Allie vs. Leva Bates: This wasn’t hyped at all really. And it didn’t really connect. The Librarian gimmick with Bates isn’t working. This never got out of first gear. Allie winning makes the most sense given she’s got Brandi in two weeks, and we’re already teasing dissension between Bates and Avalon.

Jebailey vs. Michael Nakazawa: Yeah, this was what you’d expect. A goofy gaga match that popped the gamer community, and not the wrestling fan. I don’t need to see matches like this in AEW going forward.

CIMA vs. Christopher Daniels: Really dug the story here. Two former stablemates battling it out for two very different reasons. CIMA is trying to “make his mark” in the U.S. and gain momentum for his match with Kenny Omega in two weeks. Daniels, as seen on Road to Fyter, is trying to show he’s still got it as a singles wrestler. This was a solid opener, good action, and was the right match to kick things off with. Good energy, good pacing, exciting.

Yuka Sakazaki vs. Riho vs. Nyla Rose: When they started, AEW said they want their women’s division to be as special as WCW’s cruiserweight division in the 90s. While we’re only two shows in, we can see the groundwork for this mission statement being laid. While the opener shook off some of the malaise off the show, this match kicked the match into high gear. Despite eating the loss, Nyla Rose looked great. The King Kong flying knee drop by Nyla was absolutely bonkers. Yuka and Riho worked hard here. While it was always the smoothest match, these three had terrific chemistry and produced a match that continues to cement what looks to be potentially strong women’s division.

MJF vs. Jungle Boy vs. Adam Page vs. Jimmy Havoc: This match accomplished a number of things. First, it reminded everyone that MJF is the future of AEW. Second, it made Jungle Boy an absolute star. Third, it reminded everyone that Adam Page is the goods. Fourth, it showed Jimmy Havoc doesn’t need a staple gun to hang in a match. Finally, it reminded us Page’s leg injury is going to be carried into the All Out Title match, and that’s how he’s going to lose to Jericho. This four-way was fun as hell.

Cody vs. Darby Allin: Let’s move passed the chair shot. This was a clash of styles that worked wonderfully. Cody did a great job playing the bigger, cockier heel, while Allin played the never-say-die, always-in-peril face. I liked the small things in this match — Cody’s looks of disbelief and exasperation at not being able to put away Allin. Allin working over Cody’s hand as well as his unique offense that seemed to be based on last gasp momentum he got from capitalizing off a Cody mistake. The time limit draw was the perfect finish. It kept Cody strong, but his arrogance was his downfall. It made Darby Allin look like a seemingly unbeatable wildman that the crowd got behind. It also enforced that draws can be a thing, and that wins and losses do matter here.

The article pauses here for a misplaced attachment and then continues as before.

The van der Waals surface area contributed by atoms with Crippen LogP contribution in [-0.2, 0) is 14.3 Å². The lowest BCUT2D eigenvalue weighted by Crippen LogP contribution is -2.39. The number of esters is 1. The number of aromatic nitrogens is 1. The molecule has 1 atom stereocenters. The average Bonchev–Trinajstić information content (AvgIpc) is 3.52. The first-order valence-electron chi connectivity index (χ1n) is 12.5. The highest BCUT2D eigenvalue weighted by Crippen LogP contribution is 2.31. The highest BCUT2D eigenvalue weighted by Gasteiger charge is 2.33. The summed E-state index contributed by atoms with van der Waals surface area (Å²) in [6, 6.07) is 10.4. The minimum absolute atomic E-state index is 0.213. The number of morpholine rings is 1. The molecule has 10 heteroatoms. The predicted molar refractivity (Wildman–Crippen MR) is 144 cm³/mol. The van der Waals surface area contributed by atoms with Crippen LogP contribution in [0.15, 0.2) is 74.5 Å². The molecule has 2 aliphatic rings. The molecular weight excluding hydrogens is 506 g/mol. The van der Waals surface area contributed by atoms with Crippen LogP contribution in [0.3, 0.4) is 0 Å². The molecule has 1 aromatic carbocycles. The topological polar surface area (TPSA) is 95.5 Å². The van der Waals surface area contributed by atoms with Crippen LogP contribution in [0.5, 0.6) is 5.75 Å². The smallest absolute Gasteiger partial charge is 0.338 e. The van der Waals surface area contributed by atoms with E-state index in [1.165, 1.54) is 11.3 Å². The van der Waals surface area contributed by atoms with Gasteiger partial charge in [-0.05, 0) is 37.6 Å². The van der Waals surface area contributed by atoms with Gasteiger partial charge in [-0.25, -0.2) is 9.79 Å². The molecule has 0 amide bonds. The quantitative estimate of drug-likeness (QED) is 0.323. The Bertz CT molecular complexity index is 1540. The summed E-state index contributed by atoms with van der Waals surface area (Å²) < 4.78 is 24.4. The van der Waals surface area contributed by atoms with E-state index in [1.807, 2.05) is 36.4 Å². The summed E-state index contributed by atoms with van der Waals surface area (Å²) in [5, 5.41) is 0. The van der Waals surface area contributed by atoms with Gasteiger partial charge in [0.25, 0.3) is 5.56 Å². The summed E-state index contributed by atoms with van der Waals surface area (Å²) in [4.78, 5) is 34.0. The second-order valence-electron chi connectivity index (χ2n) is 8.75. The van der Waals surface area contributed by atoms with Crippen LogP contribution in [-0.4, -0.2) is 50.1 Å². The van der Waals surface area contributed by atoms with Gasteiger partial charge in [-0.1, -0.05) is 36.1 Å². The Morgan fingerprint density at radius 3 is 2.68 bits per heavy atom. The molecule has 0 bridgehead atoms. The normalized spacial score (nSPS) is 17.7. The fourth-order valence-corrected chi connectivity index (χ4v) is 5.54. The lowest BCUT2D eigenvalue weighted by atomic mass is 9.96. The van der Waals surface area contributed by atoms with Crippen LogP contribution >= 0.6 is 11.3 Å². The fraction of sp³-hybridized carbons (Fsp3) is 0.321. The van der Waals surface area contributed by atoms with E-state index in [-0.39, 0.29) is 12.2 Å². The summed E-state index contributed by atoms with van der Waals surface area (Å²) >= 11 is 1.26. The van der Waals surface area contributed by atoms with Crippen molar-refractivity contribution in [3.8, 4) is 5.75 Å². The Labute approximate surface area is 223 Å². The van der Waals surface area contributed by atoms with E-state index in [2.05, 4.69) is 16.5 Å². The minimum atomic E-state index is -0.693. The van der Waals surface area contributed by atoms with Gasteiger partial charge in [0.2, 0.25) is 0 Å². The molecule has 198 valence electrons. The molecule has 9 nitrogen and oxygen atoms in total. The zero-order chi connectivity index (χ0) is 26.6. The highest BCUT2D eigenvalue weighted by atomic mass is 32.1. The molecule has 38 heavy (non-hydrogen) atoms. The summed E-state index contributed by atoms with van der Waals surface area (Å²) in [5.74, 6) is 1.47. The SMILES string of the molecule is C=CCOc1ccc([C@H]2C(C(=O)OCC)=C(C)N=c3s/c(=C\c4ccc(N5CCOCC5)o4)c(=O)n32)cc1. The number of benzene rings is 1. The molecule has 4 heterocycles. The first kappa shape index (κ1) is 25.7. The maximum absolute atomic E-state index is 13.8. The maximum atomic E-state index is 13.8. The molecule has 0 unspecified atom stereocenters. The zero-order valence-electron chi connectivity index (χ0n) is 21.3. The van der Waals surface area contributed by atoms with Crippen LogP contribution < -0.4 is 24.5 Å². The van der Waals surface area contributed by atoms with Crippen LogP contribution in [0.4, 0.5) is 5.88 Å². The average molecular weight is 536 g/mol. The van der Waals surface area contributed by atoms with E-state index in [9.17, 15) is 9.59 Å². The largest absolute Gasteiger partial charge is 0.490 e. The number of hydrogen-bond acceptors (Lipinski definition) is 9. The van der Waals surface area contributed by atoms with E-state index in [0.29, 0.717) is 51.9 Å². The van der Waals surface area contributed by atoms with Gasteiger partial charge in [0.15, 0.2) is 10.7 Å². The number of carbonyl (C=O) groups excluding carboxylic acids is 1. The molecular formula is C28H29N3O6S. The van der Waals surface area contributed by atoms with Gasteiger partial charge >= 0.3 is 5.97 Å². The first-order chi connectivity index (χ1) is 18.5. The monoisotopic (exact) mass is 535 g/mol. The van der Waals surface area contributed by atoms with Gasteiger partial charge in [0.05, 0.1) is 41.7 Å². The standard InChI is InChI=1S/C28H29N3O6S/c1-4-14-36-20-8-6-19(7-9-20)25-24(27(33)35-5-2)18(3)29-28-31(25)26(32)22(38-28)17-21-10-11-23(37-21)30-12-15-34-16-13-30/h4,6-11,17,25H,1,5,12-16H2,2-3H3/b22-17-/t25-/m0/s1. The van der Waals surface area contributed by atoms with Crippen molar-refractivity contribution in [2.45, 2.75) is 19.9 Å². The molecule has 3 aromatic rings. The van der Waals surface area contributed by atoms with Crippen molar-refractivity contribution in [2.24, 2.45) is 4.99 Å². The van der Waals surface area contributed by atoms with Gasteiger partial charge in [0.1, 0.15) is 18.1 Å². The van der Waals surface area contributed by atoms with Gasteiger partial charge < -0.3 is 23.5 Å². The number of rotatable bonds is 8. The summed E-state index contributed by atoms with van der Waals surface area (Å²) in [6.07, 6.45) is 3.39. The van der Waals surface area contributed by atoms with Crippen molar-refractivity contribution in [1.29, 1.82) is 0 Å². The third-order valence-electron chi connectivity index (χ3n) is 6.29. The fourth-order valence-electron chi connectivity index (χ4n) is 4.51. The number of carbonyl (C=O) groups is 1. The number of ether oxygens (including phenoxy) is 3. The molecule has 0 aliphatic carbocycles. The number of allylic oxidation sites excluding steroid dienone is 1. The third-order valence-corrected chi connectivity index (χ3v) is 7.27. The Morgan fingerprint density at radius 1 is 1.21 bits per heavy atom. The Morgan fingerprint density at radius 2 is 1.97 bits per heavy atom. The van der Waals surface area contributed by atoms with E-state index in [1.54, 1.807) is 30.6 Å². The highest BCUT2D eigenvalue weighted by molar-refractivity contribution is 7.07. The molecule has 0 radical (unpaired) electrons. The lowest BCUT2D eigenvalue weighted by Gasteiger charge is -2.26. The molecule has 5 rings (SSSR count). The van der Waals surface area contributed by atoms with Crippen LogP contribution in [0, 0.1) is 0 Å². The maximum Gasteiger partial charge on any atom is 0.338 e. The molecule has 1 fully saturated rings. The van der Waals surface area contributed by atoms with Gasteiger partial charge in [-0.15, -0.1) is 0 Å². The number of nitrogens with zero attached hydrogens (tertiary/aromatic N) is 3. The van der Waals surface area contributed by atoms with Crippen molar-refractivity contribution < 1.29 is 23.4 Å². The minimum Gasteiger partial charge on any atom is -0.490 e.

The Young Bucks & Kenny Omega vs. The Lucha Bros & Laredo Kid: The Street Fighter entrance from The Elite was pretty rad. This match was exactly what you’d expect from these six. It was 100mph high spots that defied physics and logic. Laredo Kid really got the light shone on him, and he deserves it. Dude kills it everywhere he goes, and deserves to be placed on a national stage. It felt like Fenix was held back for the majority of this match, luckily he got his spots in the end. This match was so much fun to watch, but I think we need a pause on the Bucks/Lucha Bros. feud.

Jon Moxley vs. Joey Janela: I thought they could’ve done a little bit more to make this feel “unsanctioned.” Maybe taking the AEW logo off the mic. The announcers taking off their AEW jackets. The AEW logo being covered up on the ring apron. No theme music. Just a touch more. However, I liked they said this match would not count against either man’s record.

The match…oh boy…this match. It was absolutely wild. It definitely started a little slow, and it did feel a little WWE hardcore match circa Attitude Era in the beginning, but then it got nuts. Barbed wire chairs, barbed wire boards, hundreds of tacks, ladders, tables, and just pure insanity. This was an ECW style brawl that not only showed that Mox is the real deal (and not a WWE guy mailing it in for a check), but that Janela is a main event dude.

AEW Fyter Fest can be viewed for free on Bleacher Report Live. Click here to stream.

Bill Bodkin
Bill Bodkinhttps://thepopbreak.com
Bill Bodkin is the editor-in-chief and co-founder of Pop Break, and most importantly a husband, and father. Ol' Graybeard writes way too much about wrestling, jam bands, Asbury Park music, HBO shows, and can often be seen under his season DJ alias, DJ Father Christmas. He is the co-host of the Socially Distanced Podcast (w/Al Mannarino) which drops weekly on Apple, Google, Anchor & Spotify. He is the co-host of the monthly podcasts -- Anchored in Asbury, TV Break and Bill vs. The MCU.